Shoulder Rotation Footwork Straight
Hip Twist Racket Angle Deceptive

Hitting Strokes

Hitting Strokes
When hitting strokes, you’ll rely on two primary techniques: the forehand and the backhand.

The forehand stroke is used when the shuttlecock is on your racquet-hand side, allowing you to control the shot with your index finger.

For any shuttlecock on your non-racquet side, you’ll utilize the backhand, gripping the racquet so your thumb can guide the stroke.

Forehand Stroke

You’re controlling the shuttlecock with your index finger when you execute the forehand stroke, played when the shuttlecock’s on your racquet side.

Master proper forehand grip and footwork to line up the ideal contact point.

Keep light pressure and use your wrist.

Follow through fully on the stroke and guide with your index finger.

Well-executed forehands require strategic positioning and explosive power transfer for offensive domination.

Backhand Stroke

Next, you’re hitting the shuttlecock with a backhand stroke when it’s on the non-racket side, controlled by your thumb.

Vary your backhand grip for different shots—use the universal grip to smoothly transition between forehand and backhand.

Footwork drills build quick feet to move effortlessly for precise backhand strokes.

Target your serves to set up winning backhand shots.

Refine techniques until your backhand precision is unmatched.

Backhand mastery lets you dominate the court.

Importance of Warming Up

Importance of Warming Up
Hitting quality strokes requires a properly warmed-up body.

Before play, dedicate 5-10 minutes towards getting your blood pumping and muscles activated.

Perform dynamic stretches, cardio routines like jumping jacks, and joint mobility exercises to elevate heart rate, increase blood flow, and ready the body for agile movement.

Additionally, do badminton-specific drills to rehearse racquet work, footwork patterns, balance, and shot technique.

Besides the physical benefits, warming up develops mental sharpness, boosts coordination and focus to handle the quick reactions badminton demands.

With an active body and alert mind, you prepare for excellence once the shuttle starts flying.

Closed Vs Open Skills

Closed Vs Open Skills
One must recognize that badminton involves both closed skills, which are performed in a predictable environment like serving, and open skills, which require reacting to an opponent’s unpredictable shots.

Closed skills like serving and overhead clear shots can be practiced repetitively to perfection.

Open skills like reacting to smashes or drop shots require quick thinking and adaptation.

Mastery of closed skills builds a foundation for open skills.

Open skills challenge players to apply fundamentals in match situations.

Skills like footwork and stroke technique transition between closed and open.

The key is to first engrain proper closed skill mechanics through repetition, then test those skills against an opponent’s unpredictability to improve open skill proficiency.

Closed skill mastery combined with adaptable open skill capabilities is the formula for badminton excellence.

Join a Badminton Academy

Join a Badminton Academy
As you continually refine your skills, joining a badminton academy can greatly accelerate your progress.

The benefits of an academy include:

  • Expert coaching to enhance your skills
  • Learning effective training techniques
  • Joining a community of players to practice with
  • Receiving high-impact coaching tailored to your level

With professional guidance, you’ll master proper stroke mechanics, footwork patterns, serve placement, and court positioning more rapidly.

Drilling the fundamentals under watchful eyes ensures you ingrain good habits.

Through quality coaching, focused training, and fellow enthusiast support, your game can swiftly advance to new heights at an academy designed for player development.

Continually Refine Your Skills

Continually Refine Your Skills
As you progress in your badminton journey, continually refine your skills by analyzing your gameplay, incorporating feedback from coaches, and cross-training to build complementary strengths.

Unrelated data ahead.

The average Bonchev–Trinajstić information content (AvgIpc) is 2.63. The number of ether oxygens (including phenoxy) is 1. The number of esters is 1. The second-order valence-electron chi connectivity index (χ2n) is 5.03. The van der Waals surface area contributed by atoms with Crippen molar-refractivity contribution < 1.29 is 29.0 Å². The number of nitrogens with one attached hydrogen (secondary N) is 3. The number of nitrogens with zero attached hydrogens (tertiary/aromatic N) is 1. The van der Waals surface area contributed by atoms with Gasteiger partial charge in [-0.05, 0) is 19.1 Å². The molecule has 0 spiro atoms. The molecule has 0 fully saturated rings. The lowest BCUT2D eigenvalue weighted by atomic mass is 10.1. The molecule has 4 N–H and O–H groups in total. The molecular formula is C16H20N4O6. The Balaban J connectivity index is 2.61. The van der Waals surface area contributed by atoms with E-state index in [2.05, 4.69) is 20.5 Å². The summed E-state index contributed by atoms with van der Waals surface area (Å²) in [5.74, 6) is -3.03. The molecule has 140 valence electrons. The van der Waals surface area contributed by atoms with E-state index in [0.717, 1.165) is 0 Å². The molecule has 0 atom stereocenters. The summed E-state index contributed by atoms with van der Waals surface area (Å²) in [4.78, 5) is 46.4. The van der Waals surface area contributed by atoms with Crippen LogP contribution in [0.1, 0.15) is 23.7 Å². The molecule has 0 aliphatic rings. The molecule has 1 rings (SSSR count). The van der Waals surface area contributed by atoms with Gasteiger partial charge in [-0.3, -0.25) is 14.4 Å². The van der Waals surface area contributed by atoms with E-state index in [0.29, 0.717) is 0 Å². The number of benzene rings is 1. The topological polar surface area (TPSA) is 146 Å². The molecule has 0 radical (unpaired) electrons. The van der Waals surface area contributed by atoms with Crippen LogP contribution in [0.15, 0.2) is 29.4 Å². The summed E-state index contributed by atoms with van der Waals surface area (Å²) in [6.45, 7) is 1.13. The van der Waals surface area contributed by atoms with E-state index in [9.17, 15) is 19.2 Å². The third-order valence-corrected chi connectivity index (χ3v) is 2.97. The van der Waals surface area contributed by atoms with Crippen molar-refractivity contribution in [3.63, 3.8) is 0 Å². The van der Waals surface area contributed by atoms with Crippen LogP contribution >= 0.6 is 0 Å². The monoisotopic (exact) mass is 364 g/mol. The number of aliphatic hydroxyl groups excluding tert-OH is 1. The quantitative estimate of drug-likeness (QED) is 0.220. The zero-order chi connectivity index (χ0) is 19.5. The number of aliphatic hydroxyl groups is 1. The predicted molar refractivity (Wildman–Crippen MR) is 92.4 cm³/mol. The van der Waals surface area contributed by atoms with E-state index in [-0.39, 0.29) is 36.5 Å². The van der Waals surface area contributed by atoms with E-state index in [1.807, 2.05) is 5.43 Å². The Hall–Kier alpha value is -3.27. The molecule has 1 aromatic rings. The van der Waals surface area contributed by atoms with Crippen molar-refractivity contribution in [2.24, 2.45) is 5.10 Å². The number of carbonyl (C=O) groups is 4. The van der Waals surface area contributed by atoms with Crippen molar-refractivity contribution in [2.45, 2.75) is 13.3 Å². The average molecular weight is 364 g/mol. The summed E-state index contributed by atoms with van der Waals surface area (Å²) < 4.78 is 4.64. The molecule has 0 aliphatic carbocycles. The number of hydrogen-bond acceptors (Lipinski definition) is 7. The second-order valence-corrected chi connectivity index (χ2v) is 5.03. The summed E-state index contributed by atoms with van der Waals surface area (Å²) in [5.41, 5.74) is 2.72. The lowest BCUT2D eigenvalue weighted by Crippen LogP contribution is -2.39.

• Review recordings of your matches to identify strengths and weaknesses.
  • Ask coaches and teammates for improvement ideas.
  • Take lessons or workshops focused on areas needing growth.
  • Cross-train with fitness activities like sprints or yoga.
  • Set new goals as your skills advance to keep aiming higher.

Frequently Asked Questions (FAQs)

What are some common mistakes beginners make when learning badminton?

Gripping too tightly, using only wrist for racket work, improper footwork and balance, not watching the shuttlecock, choosing overly advanced shots too soon, focusing too much on power over control and placement initially.

Staying relaxed, keeping eyes on the shuttle, and mastering basics first is key.

How can I find a badminton partner to practice with?

Finding a regular badminton partner takes initiative.

Check local community centers, gyms, colleges, and parks for open play times.

Attend routinely, play competitively but amiably, and exchange contact info with fellow players of comparable skill level.

Cultivating these relationships leads to rewarding practice.

What type of shuttlecock should I use when starting out?

When starting out, use nylon shuttlecocks. They’re durable and best for learning proper technique.

Feathered shuttles have aerodynamic properties that closely mimic competition shuttles, helping take your game to the next level.

What should I wear and what gear do I need when playing badminton?

Focus first on wearing lightweight, breathable attire and proper court shoes.

Then, equip yourself with a balanced racket for control and a durable shuttlecock for accurate flight during play.

Mastering fundamentals precedes fancy gear or stats.

How long does it take to become reasonably good at badminton?

With dedication and consistent practice, you can reach a reasonable level of proficiency in badminton.

The exact timeframe depends on:

  • Your natural aptitude
  • The quality of your coaching
  • How often you play


Sixty-seven percent of points originate from serves and returns. Master these first.

Then, grip tightly, lift your toes, and feel the sweet spot.

Taste the freedom of match mastery through refining fundamentals: proper grip, quick footwork, strategic serves, powerful smashes.

Continually hone essentials like stances, hitting strokes, and skills.

Thus armed, discover your inner champion.

Avatar for Mutasim Sweileh

Mutasim Sweileh

Mutasim is an author and software engineer from the United States, I and a group of experts made this blog with the aim of answering all the unanswered questions to help as many people as possible.